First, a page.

• Birth must be silent! That's right, no one can speak, because any words spoken at birth may be retained by the newborn baby (who by the way doesn't know any languages yet) and associated to his/her detriment later in life. Hmm....sounds like psychology to me Hubbard. Or maybe he just meant that trained psychologists are evil.
  • Newborn babies must not be washed, but rather wrapped up tightly and left alone for an entire day. Read that again.
  • Breastfeeding is prohibited! In supplement, Hubbard recommends a mixture of barley water, homogenized milk, and corn syrup or honey. Honey can cause infant botulism - nerve-blocking and respiratory and musculoskeletal paralysis. Of the mixture, Hubbard said he "picked it up in Roman days." Corn syrup, made from maize, was not present outside of the Americas until after colonization by Europeans began.
  • Scientology is fully compatible with all religions. This is despite what we learned from the Xen(m)u incident I guess.
  • "Fair Game." This idea was introduced by Hubbard, and incites Scientologists to use criminal behavior, deception and exploitation of the legal system to resist "Suppresive Persons", i.e. people or groups that "actively seeks to suppress or damage Scientology or a Scientologist by Suppressive Acts". He defined "Fair Game" as:
    "ENEMY — SP Order. Fair game. May be deprived of property or injured by any means by any Scientologist without any discipline of the Scientologist. May be tricked, sued or lied to or destroyed."

Sadly, the last bullet is consistent with the Church's practice, being characterized by fighting numerous extremely long and costly legal battles, and even being implicated in the death of at least one Church member.

An evil psychiatrist and her helpless, misguided patient

I'm not even halfway through the material, but I think I've made my point:

If, by now, you are not convinced that Scientology's underlying principles may qualify not as a legitimate belief structure, but only as an honorable mention 5th grade science fiction contest entry, then I suggest you contact the Church and schedule an E-meter reading.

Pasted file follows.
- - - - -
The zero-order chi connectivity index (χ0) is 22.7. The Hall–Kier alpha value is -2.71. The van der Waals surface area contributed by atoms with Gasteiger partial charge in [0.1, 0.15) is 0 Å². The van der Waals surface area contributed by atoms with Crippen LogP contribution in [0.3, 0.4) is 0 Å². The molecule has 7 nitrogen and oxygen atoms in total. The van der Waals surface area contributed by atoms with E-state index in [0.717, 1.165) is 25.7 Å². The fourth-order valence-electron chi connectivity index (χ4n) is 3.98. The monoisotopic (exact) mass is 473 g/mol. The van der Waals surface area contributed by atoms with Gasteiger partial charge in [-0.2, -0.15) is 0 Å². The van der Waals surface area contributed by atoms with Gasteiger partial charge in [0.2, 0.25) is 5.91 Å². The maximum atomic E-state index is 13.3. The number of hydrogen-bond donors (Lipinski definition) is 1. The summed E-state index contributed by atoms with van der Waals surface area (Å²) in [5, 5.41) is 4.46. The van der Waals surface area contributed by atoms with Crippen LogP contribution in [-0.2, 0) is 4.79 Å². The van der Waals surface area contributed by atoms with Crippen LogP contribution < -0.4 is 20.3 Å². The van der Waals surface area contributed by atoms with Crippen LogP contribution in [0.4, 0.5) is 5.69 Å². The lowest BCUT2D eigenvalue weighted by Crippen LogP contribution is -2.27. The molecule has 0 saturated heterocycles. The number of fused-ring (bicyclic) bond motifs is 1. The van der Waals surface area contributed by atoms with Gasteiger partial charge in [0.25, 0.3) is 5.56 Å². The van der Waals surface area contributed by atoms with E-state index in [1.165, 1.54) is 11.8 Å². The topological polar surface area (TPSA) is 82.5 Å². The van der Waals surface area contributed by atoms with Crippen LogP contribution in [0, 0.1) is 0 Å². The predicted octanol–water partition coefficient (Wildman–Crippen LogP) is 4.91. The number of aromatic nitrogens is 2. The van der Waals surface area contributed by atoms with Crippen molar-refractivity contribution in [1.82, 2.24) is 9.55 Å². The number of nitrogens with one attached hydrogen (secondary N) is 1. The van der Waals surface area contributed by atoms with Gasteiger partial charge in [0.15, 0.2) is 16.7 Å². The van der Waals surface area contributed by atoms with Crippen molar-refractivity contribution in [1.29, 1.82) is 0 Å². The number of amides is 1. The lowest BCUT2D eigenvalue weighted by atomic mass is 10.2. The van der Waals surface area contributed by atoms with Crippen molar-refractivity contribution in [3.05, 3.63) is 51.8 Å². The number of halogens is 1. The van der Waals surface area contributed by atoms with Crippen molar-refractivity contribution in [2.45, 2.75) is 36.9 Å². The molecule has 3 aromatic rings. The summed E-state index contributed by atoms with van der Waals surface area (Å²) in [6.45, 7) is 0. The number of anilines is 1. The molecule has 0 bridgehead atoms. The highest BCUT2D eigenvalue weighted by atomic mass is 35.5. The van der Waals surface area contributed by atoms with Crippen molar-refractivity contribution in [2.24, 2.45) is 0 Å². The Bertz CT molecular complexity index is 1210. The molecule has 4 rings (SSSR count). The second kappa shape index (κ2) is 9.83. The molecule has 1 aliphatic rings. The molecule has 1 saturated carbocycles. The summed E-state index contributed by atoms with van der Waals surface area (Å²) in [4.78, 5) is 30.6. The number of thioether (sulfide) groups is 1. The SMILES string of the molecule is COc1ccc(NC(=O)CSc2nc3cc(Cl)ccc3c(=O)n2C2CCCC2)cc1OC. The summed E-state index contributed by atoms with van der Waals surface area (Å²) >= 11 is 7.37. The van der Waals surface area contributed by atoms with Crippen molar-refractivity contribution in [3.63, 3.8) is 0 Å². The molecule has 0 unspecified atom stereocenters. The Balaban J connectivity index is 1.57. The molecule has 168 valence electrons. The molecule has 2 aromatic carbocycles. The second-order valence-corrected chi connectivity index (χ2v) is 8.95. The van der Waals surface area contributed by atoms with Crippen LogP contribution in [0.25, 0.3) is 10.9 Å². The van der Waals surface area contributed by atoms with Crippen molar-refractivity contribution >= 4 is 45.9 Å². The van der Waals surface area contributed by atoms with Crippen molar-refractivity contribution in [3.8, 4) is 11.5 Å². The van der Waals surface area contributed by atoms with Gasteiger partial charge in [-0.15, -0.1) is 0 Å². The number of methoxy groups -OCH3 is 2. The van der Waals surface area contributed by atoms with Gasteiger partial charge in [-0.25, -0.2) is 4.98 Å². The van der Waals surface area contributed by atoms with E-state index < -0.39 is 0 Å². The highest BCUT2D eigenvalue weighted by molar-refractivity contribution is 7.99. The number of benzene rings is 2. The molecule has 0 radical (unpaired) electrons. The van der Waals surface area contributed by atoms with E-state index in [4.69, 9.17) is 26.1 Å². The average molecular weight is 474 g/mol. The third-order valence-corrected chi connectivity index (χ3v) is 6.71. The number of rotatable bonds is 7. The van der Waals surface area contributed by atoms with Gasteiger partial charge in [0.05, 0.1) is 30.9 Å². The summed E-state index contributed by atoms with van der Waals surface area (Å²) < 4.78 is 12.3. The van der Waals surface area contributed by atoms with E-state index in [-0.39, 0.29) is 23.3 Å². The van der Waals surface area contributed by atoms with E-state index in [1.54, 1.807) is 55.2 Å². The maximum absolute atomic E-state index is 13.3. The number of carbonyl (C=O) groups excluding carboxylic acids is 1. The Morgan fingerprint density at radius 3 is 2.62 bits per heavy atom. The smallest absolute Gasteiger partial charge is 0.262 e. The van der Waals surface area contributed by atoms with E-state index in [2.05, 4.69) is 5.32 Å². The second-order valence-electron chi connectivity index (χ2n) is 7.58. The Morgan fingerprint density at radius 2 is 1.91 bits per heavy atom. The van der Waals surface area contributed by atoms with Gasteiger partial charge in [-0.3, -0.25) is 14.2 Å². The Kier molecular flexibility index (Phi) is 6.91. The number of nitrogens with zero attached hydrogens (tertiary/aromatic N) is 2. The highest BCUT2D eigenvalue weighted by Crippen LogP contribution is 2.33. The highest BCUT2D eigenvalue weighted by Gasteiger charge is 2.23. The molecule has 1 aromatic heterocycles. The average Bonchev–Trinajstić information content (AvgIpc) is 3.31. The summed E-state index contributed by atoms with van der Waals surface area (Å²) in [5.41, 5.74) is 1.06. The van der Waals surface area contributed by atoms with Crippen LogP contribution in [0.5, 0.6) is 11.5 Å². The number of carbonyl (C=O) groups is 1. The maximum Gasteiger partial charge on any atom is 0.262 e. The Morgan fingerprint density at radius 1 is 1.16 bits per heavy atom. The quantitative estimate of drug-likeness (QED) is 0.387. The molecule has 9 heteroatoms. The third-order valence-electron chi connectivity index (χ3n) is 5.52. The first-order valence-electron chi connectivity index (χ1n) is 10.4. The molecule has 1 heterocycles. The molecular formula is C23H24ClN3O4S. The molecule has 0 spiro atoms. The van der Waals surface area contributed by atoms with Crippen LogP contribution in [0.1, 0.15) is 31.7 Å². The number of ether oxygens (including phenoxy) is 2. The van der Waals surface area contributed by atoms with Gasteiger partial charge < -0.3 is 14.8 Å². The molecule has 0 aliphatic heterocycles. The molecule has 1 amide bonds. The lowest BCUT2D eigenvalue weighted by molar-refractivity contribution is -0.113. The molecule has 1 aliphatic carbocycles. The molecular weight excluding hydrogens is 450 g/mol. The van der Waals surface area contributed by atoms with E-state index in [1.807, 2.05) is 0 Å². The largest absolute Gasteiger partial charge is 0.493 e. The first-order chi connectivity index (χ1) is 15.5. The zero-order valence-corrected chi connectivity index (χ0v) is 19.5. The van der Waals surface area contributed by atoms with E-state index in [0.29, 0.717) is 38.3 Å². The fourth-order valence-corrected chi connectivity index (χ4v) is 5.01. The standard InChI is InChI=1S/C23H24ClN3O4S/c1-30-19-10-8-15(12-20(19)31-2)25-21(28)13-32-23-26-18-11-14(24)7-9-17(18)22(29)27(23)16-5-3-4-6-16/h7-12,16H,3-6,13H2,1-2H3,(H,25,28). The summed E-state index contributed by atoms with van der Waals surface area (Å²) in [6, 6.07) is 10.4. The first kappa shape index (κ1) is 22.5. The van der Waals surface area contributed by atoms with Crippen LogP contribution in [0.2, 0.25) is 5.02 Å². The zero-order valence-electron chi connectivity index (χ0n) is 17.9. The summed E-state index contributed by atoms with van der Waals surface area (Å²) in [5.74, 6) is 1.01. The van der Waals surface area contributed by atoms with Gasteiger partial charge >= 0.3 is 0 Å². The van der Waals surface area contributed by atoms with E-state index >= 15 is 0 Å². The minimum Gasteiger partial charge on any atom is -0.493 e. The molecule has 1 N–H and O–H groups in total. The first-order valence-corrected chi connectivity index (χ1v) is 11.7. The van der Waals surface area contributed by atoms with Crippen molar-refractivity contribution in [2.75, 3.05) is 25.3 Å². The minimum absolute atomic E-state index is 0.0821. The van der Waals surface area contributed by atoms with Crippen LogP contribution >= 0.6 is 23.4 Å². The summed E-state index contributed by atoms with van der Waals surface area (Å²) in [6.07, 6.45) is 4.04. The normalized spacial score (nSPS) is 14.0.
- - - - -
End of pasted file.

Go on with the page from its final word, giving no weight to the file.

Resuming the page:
The Walkmen Perform at 9:30 Club

I could have sworn I stood in the middle of a circle of people having a screaming contest with megaphones last night, but apparently I went to The Walkmen show at 9:30 Club in D.C.

There are two things that are initially striking about seeing this band live:
1. The lead singer is not the dark-haired moody that you picture from the albums but is a tall, blonde, Lacoste-wearing frat boy. He may as well be an SAE at Florida State.
2. They are LOUD.

The first item isn't too hard to get over, especially in comparison to discovering that the Caesars' bassist is about 60 years old. But the problem with The Walkmen live (and I've seen them twice) is that their sound is very disorganized. I like my music loud, but it seems like they fired their sound tech and turned every knob to 11.

What's great about their album tracks is that each song is carefully crafted, often very slowly building up emotional steam and growing louder and becoming unraveled as the song reaches climax. And the instruments are very well laid down, one doesn't drown out another, and it adds to the potential energy.

But this is entirely lost in the live show. There is no control of volume, nor control of vocals, and it really confuses the ear terribly. I don't think a live song should mimic the album, but this band's greatest strength is drowned in a poorly conceived stage show.

They must have played about 6 new songs, and since the album came out only 2 days earlier, few people would have a chance to hear it. We all heard them at the show, but I couldn't tell you which ones are winners because the sound was so cacaphonous.

To their credit, they delivered "The Rat," "Bows & Arrows," "Wake Up," and "Thinking of a Dream I Had" excellently, and it really got the crowd moving, including the requisite inhibitionless fist-pumping white guy with the crazy afro.

All in all, I give this show 3.0 stars out of 5.0, with Andrew W.K. being 5.0 and The Cardigans being 1.0.

Wednesday, March 15, 2006

A bad day for Caesar

March 15, the "Ides of March." A bad day to be an emperor, at least it was in 44 BC Rome.

In general, Julius Caesar was a masterful military and political leader, renowned for his conquest of Gaul (modern-day France, Belgium, Switzerland) . The trouble began when he was proclaimed "Dictator Perpetuus," or Dictator for Life. This sat particularly poorly with the Roman tradition of The Republic, which split political power among numerous Senators and, to a lesser extent, influential wealthy land owners called equites. So, rather predictably, they murdered him on the floor of the Senate. He was stabbed between 26 and 35 times, depending on which account you read. One of the conspirators was Marcus Brutus, Caesar's distant cousin and a testamentary heir. Shakespeare delighted to dramatize this historic event in his play, Julius Caesar, and breathed the famous words, "Et tu Brute?" into the emperor to make them his last. Shakespeare also gave new vernacular meaning to the ides of March (ides = middle), having Caesar visit a soothsayer before his imminent death who warned him, "Beware the Ides of March!" Obviously Caesar didn't follow his advice, whether it really happened or not.